Although the example of FIGS. 2A and 2B illustrates a manually operated, syringe-based insufflation system, the system 200 could be modified to include a motor that controls the position and movement of the syringe plunger such that that double-barreled syringe 201 can be incorporated into a closed-loop control system in which CO2 pressure and flow rate is regulated by a controller (e.g., controller 117 in FIG. 1B).
Although the example of FIGS. 2A and 2B illustrates a defined and separate mixing nozzle, the insufflation system can be implemented without a separate mixing nozzle. For example, FIG. 3 illustrates an insufflation system 300 that again includes a double-barreled syringe 301 that stores the acidic solution and the basic solution in separate chambers. When the plunger of the syringe 301 is moved, the reactants are pushed directly into the mixing/settling chamber 303 through two separate openings 305, 307. The exhaust port 309 of the mixing/settling chamber 303 is located above the point where reactants enter the chamber (openings 305, 307) in order to prevent solid byproducts of the chemical reaction from exiting the device through the exhaust port 309. As such, only the produced CO2 exits the mixing/settling chamber 303 through the exhaust port 309 and is provided through the endoscope, colonoscope, trocar, or catheter for insufflation.
The examples of FIGS. 2A, 2B, and 3 illustrate a double-barreled syringe mechanism where an acid and a base are both stored in solution in separate chambers of the syringe. However, in other constructions, the double-barreled syringe is replaced with a single barrel syringe. The single barrel syringe holds one of the reactants in solution (i.e., an acidic solution or a basic solution) and the other reactant is already provided within the settling chamber as either a solid or a solution.
FIG. 4 illustrates yet another example of an insufflation system 400. In this construction, paired masses of reactants are stored in individual compartments that can be popped as necessary. An array of acidic solution masses 401 and basic solution masses 403 are held stationary by a structure 405. When CO2 is required, a pair of premeasured masses are “popped” releasing the acidic solution and the basic solution into the reacting/settling chamber 407. The reacting/settling chamber 407 is a compliant structure where reactants enter at the bottom of the chamber (i.e., flowing downward when the individual masses are “popped”) and exhaust gas exits from the upper portion of the chamber through exhaust port 409. Again, by positioning the exhaust port above the location at which the acid and the base are mixed, any solid byproducts produced by the chemical reaction are unable to exit the reacting/settling chamber 407 through the exhaust port 409. As such, only the resultant CO2 flows through the exhaust port 409 to the attached endoscope, colonoscope, or trocar tool channel.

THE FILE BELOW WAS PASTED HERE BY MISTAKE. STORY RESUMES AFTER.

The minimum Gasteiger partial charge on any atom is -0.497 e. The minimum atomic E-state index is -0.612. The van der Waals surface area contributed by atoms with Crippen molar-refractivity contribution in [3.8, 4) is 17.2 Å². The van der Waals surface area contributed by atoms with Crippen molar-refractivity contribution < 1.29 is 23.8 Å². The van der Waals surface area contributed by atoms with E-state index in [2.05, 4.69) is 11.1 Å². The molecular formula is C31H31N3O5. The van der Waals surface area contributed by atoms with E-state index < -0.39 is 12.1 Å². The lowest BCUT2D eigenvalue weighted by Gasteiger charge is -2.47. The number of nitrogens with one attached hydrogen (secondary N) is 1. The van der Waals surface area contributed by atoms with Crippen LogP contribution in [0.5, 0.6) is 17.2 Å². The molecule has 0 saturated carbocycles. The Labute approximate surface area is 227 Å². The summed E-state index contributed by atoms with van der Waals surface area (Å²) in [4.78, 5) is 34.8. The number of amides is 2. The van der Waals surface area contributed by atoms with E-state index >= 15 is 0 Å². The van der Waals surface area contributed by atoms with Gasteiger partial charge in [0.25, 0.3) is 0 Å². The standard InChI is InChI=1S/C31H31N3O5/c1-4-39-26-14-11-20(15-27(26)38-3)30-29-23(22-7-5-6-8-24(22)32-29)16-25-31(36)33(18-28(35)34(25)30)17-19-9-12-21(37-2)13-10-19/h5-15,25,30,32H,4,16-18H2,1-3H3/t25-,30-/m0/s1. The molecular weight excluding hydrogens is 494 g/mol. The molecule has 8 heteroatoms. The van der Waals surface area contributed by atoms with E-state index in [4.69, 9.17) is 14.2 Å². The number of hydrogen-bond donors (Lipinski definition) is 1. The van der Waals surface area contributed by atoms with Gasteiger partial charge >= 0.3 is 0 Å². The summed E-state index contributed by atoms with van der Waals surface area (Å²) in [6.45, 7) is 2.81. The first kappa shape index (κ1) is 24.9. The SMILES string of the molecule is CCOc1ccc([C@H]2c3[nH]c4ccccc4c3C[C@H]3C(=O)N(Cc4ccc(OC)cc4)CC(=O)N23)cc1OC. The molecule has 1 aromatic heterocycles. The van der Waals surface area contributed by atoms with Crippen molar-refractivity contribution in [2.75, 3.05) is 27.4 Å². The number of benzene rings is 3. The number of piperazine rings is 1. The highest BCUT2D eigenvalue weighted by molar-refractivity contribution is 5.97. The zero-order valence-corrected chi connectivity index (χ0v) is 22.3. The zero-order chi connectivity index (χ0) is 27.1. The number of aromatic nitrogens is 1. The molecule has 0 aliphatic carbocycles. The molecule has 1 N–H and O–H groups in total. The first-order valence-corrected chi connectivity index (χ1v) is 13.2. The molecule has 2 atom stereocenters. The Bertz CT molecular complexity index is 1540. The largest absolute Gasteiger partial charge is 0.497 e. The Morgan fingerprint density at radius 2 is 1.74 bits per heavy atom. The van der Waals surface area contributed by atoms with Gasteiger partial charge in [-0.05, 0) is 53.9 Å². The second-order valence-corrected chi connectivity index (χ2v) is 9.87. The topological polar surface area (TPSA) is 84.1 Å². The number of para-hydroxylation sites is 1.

While the example of FIG. 4 has the advantage of requiring low tolerance and, therefore, low cost components, systems that utilize either a single or double-barreled syringe (such as those illustrated in FIGS. 2A, 2B, and 3) have the advantage of analog control which can be provided via visual feedback of the clinician or through the closed-loop electro-mechanical system described above in reference to FIGS. 1A and 1B.